DENVER — A no-frills, back-to-basics approach to marketing seems a yawner answer to Colorado’s hard-scrabble economic situation.
But that’s exactly what Ajay Menon recommended to nearly 400 people gathered at the Adam’s Mark Hotel on Thursday for the Rocky Mountain Direct Marketing Association/CSU Economic Development Forum Breakfast.
As dean of the College of Business at Colorado State University, Menon admitted self-interest in his back-to-basics/back-to-school message — though marketing and research and development usually get cut first during tough times.
“That’s the wrong way to go,” he said.
Dot-com euphoria, he explained, exemplified business rife with shortcuts — some so notorious that they remain in the lexicon.
For instance, the onslaught of get-rich-quick startups overwhelmed venture capitalists and ultimately instituted the “$50 million rule,” the informal cut-off for funding consideration.
That caused many companies to inflate business plans and depart from conventional risk analysis and growth strategies, according to Menon.
“But technology does not rewrite the basics of economics,” he said.
To boost recovery, companies do well, he said, to do the homework and conduct business based on tried-and-true metrics.
Nevertheless, with few exceptions the business climate here won’t be robust again until next year at the earliest, according to Menon.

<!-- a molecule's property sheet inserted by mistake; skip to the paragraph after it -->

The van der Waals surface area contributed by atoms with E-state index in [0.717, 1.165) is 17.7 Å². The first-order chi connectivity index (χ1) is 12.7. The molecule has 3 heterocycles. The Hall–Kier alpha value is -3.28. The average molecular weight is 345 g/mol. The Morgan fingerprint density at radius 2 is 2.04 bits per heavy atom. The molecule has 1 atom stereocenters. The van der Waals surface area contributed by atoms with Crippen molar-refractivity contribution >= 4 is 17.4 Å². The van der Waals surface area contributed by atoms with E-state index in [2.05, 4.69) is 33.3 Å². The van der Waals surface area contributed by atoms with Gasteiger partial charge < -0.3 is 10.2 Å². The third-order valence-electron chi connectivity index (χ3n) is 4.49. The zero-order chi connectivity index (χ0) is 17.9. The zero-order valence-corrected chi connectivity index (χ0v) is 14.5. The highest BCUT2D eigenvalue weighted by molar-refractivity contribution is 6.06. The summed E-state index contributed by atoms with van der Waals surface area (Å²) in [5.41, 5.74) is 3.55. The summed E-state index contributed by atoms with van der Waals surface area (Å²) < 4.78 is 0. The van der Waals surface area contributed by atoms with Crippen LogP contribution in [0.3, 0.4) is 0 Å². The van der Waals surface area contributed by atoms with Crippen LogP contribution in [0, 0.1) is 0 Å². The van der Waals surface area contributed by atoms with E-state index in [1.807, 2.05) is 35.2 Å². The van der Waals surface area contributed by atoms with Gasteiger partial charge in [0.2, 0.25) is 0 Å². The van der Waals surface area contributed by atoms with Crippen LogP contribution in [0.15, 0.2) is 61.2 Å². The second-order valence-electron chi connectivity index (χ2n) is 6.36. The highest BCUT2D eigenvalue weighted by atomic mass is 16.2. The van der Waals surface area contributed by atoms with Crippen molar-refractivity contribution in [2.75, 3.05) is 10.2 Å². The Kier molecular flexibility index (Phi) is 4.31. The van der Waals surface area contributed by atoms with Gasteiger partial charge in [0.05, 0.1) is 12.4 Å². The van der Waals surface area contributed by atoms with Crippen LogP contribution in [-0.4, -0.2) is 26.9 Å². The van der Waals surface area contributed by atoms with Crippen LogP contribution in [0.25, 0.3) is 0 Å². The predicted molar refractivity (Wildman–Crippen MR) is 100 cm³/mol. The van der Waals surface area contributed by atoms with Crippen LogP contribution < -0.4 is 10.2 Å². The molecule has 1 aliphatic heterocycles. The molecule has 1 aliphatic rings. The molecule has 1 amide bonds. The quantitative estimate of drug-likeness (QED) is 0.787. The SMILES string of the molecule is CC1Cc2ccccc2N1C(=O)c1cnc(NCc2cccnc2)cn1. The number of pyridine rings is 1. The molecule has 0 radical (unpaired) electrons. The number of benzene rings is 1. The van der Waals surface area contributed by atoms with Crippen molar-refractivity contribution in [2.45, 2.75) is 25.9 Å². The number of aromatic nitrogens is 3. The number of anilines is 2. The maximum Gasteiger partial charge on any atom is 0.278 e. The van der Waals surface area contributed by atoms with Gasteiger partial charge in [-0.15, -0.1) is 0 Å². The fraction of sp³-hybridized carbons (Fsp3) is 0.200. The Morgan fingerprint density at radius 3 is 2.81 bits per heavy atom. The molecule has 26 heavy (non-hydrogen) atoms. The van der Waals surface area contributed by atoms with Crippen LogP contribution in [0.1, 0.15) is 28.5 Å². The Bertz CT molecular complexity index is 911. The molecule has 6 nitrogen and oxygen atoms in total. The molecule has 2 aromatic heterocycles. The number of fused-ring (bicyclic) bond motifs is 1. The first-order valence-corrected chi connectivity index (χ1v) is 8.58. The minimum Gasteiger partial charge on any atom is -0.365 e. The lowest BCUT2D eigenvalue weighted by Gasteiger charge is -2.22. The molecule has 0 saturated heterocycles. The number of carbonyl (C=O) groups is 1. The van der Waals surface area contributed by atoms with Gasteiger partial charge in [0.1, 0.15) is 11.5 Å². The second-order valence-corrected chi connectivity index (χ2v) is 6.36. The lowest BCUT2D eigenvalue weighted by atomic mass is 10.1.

He projected Colorado’s 2004 growth rate at 1.5 percent, a figure supported by increases in just four areas — single family/non-residential construction, information technology, professional and business services and health care.
The Department of Commerce has reported 4.1 percent gross domestic product growth in the fourth quarter, he added, and explained that Colorado slid into the recession late and is recovering late.
Bright spots statewide, he continued, would be most noticeable in professional and business services catering to Baby Boomer needs for retirement planning.
Employment, meanwhile, would stay fairly flat, Menon said.
“I hate to say this, but every recovery is jobless. Jobs don’t immediately follow,” he explained.
Soft jobs, he said, stemmed from a combination of cost-saving/labor-enhancing technologies and benefit rates that have spiked 8.7 percent on average, the highest rate yet.
Pam Mellskog can be reached at 303-776-2244, Ext. 224, or by e-mail at email@example.com.